What is a limb length discrepancy?

Limb length discrepancy (also known as anisomelia) is where one arm or leg is shorter than the other. Most commonly the lower limbs are affected more than the upper limbs, and can affect adults and children. Limb length discrepancy affecting the legs is also called leg length discrepancy or short-leg syndrome and will be the focus of this article.

Discrepancies between the legs of up to 2cm can be tolerated without additional equipment or support such as shoe inserts or heel raises. However, discrepancies above 2cm which are not augmented by a shoe/heel raise will become symptomatic usually causing lower back pain and gait (walking) abnormalities.

Why is leg length discrepancy important?

Leg length discrepancy is important as unequal length legs can cause an imbalance in posture and gait, which can lead to unnecessary stresses on the lower back and hips. Over time, this stress can lead to joint degeneration and bring on early onset osteoarthritis. Almost inevitably, patients with significant leg length discrepancies will experience back pain which progresses as they get older.

What causes leg length discrepancy?

Leg length discrepancy can be caused by congenital conditions (ones which you are born with) or acquired conditions (ones which develop later in life).

Acquired conditions which can lead to leg length discrepancy include:

  • Severe trauma to the legs - E.g. from a car accident, fall or other high impact injury.
  • Bone infections (osteomyelitis) damaging the growth plate - From organisms such as Staphylococcus travelling through the bloodstream to infect the bone.
  • Non-healing or non-union fractures
  • Incorrectly healed fractures (malunion fracture)
  • Bone tumours - E.g. Fibrous dysplasia, Neurofibromatosis, Ollier disease.

How is leg length discrepancy diagnosed?

As part of your hospital visit, you will undergo the following in order to diagnose a leg length discrepancy:

  • Physical examination
  • Medical history taking
  • X-rays (long leg alignment film)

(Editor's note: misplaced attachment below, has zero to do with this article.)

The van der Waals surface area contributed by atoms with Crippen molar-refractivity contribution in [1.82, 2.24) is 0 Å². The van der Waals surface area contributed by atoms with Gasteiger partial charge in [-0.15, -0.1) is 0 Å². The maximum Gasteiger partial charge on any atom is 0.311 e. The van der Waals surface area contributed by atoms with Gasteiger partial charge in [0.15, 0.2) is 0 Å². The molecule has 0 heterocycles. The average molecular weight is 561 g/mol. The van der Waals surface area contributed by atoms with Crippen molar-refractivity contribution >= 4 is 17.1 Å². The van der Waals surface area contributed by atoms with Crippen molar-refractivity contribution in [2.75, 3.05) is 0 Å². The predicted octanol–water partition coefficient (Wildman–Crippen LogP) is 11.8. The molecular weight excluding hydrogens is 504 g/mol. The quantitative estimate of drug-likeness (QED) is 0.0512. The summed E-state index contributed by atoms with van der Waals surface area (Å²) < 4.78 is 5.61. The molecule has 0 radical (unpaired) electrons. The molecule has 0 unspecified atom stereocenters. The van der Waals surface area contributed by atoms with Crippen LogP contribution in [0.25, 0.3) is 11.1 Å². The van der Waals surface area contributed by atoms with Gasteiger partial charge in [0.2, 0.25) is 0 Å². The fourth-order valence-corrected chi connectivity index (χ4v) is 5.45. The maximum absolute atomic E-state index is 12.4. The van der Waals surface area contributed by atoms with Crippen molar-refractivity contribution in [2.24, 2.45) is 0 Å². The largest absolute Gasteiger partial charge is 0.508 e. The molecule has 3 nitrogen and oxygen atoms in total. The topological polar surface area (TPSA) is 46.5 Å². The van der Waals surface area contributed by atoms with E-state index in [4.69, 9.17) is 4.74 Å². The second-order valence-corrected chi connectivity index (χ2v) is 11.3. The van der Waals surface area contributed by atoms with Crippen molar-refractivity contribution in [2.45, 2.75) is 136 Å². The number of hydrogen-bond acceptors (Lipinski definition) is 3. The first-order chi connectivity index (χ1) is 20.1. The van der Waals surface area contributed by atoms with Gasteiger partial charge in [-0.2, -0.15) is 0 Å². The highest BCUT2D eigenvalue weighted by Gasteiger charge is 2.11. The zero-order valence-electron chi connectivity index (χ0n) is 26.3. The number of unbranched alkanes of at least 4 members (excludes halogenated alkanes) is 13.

• ± Computed tomography (CT) scan

What is leg lengthening?

Leg lengthening is a surgical operation which corrects a leg length discrepancy by stimulating new bone to grow in the shorter leg.



How does leg lengthening work?

Bone has a remarkable ability to naturally regenerate after a fracture or after it is surgically cut. This ability is known as osteogenesis.  Leg lengthening surgery takes advantage of this capability of the bone, and works by the surgeon cutting the bone and separating the two ends, allowing new bone to grow in between lengthening the leg. This process is known as distraction osteogenesis. Limb-lengthening can be carried out in the thigh (femur) or lower leg (tibia).

The 4 key stages of leg lengthening surgery are:

  1. Osteotomy - The bone is cut and divided into two sections.
  2. Distraction - The two ends of bone are seperated at a controlled rate approximately 1mm per day, known as distraction, using specialised surgical equipment (i.e. external fixators or internal nails).
  3. Osteogenesis - New bone forms in the space between the two ends of separated bone.
  4. Consolidation - Bone and soft tissue consolidate and heal.

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What types of leg lengthening surgeries are there?

Leg lengthening surgery can be performed using an external fixator or an internal lengthening nail, and the decision to use one over the other should be done in discussion with your surgeon.

External fixators (i.e. Ilizarov frame or TSF) are a metal cage built on the outside of a limb and is connected to the bone with pins, screws and wires. We can adjust the external fixator to gradually and carefully lengthen, and straighten a shortened or deformed limb. With this option, the external fixator apparatus must remain on the leg for the entire time of the procedure, however the advantage is that you can fully weight bear while it is on.


Internal lengthening nails are mechanical internal nails which are inserted into the bone marrow cavity of a bone, and can be lengthened to gradually increase the length of the bone.

How long does it take to recover from leg lengthening surgery?

Recovery time from the limb lengthening procedure varies among patients, in particular the consolidation phase can last a considerable period of time. In general, children will recover much quicker than adults.

Leg length discrepancy can be caused by congenital conditions (ones which you are born with) or acquired conditions (ones which develop later in life).

Acquired conditions which can lead to leg length discrepancy include:

  • Severe trauma to the legs - E.g. from a car accident, fall or other high impact injury.
  • Bone infections (osteomyelitis) damaging the growth plate - From organisms such as Staphylococcus travelling through the bloodstream to infect the bone.
  • Non-healing or non-union fractures
  • Incorrectly healed fractures (malunion fracture)
  • Bone tumours - E.g. Fibrous dysplasia, Neurofibromatosis, Ollier disease.